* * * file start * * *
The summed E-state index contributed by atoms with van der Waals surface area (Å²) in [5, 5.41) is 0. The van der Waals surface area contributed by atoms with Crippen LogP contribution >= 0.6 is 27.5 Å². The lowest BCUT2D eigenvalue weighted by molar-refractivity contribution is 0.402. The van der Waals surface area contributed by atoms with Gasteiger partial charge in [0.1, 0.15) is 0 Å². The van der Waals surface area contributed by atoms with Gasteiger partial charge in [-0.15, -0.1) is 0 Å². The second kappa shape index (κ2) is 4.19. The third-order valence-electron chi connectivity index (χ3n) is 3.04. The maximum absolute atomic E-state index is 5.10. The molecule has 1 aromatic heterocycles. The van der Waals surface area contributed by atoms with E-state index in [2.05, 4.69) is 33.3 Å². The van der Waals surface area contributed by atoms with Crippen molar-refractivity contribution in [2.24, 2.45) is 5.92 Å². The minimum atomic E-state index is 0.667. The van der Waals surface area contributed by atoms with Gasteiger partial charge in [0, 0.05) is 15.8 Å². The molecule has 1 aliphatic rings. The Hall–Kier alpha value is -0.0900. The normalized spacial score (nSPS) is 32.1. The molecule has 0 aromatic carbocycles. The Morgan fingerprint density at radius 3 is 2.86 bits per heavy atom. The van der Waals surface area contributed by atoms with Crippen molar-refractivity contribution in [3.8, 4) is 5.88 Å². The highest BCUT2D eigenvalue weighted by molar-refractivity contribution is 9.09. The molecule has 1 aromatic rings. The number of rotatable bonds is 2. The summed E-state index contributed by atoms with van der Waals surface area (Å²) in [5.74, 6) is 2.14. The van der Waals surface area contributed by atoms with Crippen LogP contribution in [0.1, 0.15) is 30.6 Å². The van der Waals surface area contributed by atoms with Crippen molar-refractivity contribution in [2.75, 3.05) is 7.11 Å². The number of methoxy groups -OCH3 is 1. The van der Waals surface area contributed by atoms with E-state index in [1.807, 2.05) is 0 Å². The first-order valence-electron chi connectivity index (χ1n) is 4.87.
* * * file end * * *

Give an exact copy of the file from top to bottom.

The summed E-state index contributed by atoms with van der Waals surface area (Å²) in [5, 5.41) is 0. The van der Waals surface area contributed by atoms with Crippen LogP contribution >= 0.6 is 27.5 Å². The lowest BCUT2D eigenvalue weighted by molar-refractivity contribution is 0.402. The van der Waals surface area contributed by atoms with Gasteiger partial charge in [0.1, 0.15) is 0 Å². The van der Waals surface area contributed by atoms with Gasteiger partial charge in [-0.15, -0.1) is 0 Å². The second kappa shape index (κ2) is 4.19. The third-order valence-electron chi connectivity index (χ3n) is 3.04. The maximum absolute atomic E-state index is 5.10. The molecule has 1 aromatic heterocycles. The van der Waals surface area contributed by atoms with E-state index in [2.05, 4.69) is 33.3 Å². The van der Waals surface area contributed by atoms with Crippen molar-refractivity contribution in [2.24, 2.45) is 5.92 Å². The minimum atomic E-state index is 0.667. The van der Waals surface area contributed by atoms with Gasteiger partial charge in [0, 0.05) is 15.8 Å². The molecule has 1 aliphatic rings. The Hall–Kier alpha value is -0.0900. The normalized spacial score (nSPS) is 32.1. The molecule has 0 aromatic carbocycles. The Morgan fingerprint density at radius 3 is 2.86 bits per heavy atom. The van der Waals surface area contributed by atoms with Crippen molar-refractivity contribution in [3.8, 4) is 5.88 Å². The highest BCUT2D eigenvalue weighted by molar-refractivity contribution is 9.09. The molecule has 1 aromatic rings. The number of rotatable bonds is 2. The summed E-state index contributed by atoms with van der Waals surface area (Å²) in [5.74, 6) is 2.14. The van der Waals surface area contributed by atoms with Crippen LogP contribution in [0.1, 0.15) is 30.6 Å². The van der Waals surface area contributed by atoms with Crippen molar-refractivity contribution in [2.75, 3.05) is 7.11 Å². The number of methoxy groups -OCH3 is 1. The van der Waals surface area contributed by atoms with E-state index in [1.807, 2.05) is 0 Å². The first-order valence-electron chi connectivity index (χ1n) is 4.87.